San Diego’s economy has long been supportive of biotech, but a small portion of the industry may have just taken a big hit. It comes in the form of a warning letter sent last month by the federal Food and Drug Administration to Point Loma doctor Barry J. Kaplan, maker of something he calls the “MegaVac.” Kaplan’s device was originally approved for sale, the letter says, “to create and maintain penile erection in impotent men.” Instead the doctor has taken to “marketing the device for penis enlargement, length and correction of penile curvature, which would constitute a major change or modification to its intended use, for which your firm lacks clearance or approval.” According to the government’s allegations, Kaplan has been claiming that his customers can “gain 1–3 inches permanently” and “increase girth by 25%.” The doctor’s “deluxe hand pump,” his online ads say, can be used for “permanent increase in penis length, penis girth, and scrotal enlargement.” And those aren’t Kaplan’s only legal transgressions.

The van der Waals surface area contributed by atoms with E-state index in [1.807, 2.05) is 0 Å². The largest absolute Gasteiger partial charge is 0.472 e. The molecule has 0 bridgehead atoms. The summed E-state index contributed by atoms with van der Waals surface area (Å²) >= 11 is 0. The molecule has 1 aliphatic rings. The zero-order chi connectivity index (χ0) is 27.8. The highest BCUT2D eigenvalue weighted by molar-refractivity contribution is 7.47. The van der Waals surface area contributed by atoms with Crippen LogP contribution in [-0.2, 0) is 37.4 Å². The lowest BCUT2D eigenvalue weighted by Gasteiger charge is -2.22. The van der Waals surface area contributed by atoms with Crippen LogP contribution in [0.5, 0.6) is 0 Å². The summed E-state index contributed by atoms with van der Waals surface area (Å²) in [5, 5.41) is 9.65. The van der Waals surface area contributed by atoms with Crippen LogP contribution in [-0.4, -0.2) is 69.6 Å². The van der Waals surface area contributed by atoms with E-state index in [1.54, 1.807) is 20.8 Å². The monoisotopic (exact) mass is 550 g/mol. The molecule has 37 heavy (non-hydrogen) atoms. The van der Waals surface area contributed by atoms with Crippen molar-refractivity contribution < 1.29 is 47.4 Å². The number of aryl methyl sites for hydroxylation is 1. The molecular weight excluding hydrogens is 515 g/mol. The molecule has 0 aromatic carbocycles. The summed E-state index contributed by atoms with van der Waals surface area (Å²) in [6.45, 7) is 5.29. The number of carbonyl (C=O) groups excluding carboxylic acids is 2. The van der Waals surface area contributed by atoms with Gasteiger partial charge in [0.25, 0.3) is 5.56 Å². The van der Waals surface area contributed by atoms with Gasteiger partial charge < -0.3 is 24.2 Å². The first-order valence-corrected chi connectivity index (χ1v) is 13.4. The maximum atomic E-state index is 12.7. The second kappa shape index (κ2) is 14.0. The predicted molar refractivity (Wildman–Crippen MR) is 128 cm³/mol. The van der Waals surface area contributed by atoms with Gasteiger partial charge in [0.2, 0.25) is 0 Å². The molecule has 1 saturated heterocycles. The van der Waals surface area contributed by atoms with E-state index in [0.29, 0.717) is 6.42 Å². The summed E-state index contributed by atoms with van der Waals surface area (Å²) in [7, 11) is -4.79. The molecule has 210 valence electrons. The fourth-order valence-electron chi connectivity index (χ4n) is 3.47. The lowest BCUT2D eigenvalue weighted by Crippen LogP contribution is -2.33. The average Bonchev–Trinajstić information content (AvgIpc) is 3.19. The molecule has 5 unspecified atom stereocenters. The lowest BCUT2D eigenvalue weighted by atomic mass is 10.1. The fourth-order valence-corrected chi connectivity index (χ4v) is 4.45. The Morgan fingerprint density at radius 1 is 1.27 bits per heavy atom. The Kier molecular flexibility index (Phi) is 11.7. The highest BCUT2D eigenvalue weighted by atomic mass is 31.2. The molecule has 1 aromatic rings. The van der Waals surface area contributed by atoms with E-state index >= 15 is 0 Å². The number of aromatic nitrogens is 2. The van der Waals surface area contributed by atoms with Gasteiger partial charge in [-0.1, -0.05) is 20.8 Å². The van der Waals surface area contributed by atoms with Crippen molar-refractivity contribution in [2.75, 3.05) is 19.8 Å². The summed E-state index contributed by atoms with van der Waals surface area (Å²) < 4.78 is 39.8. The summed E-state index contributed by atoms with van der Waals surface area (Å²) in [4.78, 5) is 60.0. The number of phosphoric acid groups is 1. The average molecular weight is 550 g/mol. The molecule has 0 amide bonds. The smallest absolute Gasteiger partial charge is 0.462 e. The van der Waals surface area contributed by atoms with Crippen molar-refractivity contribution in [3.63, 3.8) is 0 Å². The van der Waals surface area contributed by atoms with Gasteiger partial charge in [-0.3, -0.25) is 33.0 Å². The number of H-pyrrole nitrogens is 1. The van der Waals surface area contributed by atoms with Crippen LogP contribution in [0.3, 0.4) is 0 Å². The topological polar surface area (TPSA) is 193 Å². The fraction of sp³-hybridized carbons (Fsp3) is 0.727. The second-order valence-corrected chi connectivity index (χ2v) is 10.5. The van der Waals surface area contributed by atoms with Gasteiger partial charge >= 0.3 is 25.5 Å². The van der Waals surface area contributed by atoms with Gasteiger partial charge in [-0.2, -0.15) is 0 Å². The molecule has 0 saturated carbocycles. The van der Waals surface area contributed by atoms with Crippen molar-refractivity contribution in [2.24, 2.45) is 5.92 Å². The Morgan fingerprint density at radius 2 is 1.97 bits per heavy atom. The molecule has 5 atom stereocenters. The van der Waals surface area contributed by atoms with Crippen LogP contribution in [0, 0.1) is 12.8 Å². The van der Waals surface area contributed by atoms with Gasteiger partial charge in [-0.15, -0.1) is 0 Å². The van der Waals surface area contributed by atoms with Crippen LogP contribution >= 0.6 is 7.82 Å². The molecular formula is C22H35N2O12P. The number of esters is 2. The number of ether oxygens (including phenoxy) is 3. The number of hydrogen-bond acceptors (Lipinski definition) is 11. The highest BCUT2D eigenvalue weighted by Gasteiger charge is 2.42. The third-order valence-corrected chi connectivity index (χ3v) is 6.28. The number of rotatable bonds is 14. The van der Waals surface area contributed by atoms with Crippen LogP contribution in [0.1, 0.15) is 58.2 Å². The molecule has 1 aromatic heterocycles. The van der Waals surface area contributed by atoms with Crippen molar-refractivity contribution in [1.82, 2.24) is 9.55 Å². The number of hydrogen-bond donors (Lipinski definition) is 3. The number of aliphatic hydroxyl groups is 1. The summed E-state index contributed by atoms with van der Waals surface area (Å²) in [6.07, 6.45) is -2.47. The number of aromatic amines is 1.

“FDA also determined that your firm manufactures the Clitoris Enhancement System. Clitoris Enhancement System devices are Class II devices and are regulated under 21 CFR 884.5970. A review of our records reveals that your firm has not received 510(k) clearance before offering this device for sale.” Besides those allegedly dubious gizmos, Kaplan’s website offers a variety of ostensibly virility-enhancing medicinals, including, notes the letter, “Original Penis Enlargement Pills (Vascular Dilator), Penis Enlargement Pills (Yohimbe Free), Tribulis Terrestris (Natural Viagra Alternative), and Male Booster (Natural Cialis Alternative).” Claims for the drugs, “promoted as ‘nutritional supplements’ alongside Dr. Joel Kaplan’s Official Pump Systems,” are “unsubstantiated,” the agency says. “Failure to promptly correct these violations may result in regulatory action being initiated by the FDA without further notice.” A call placed to Kaplan at the MegaVac offices was not returned.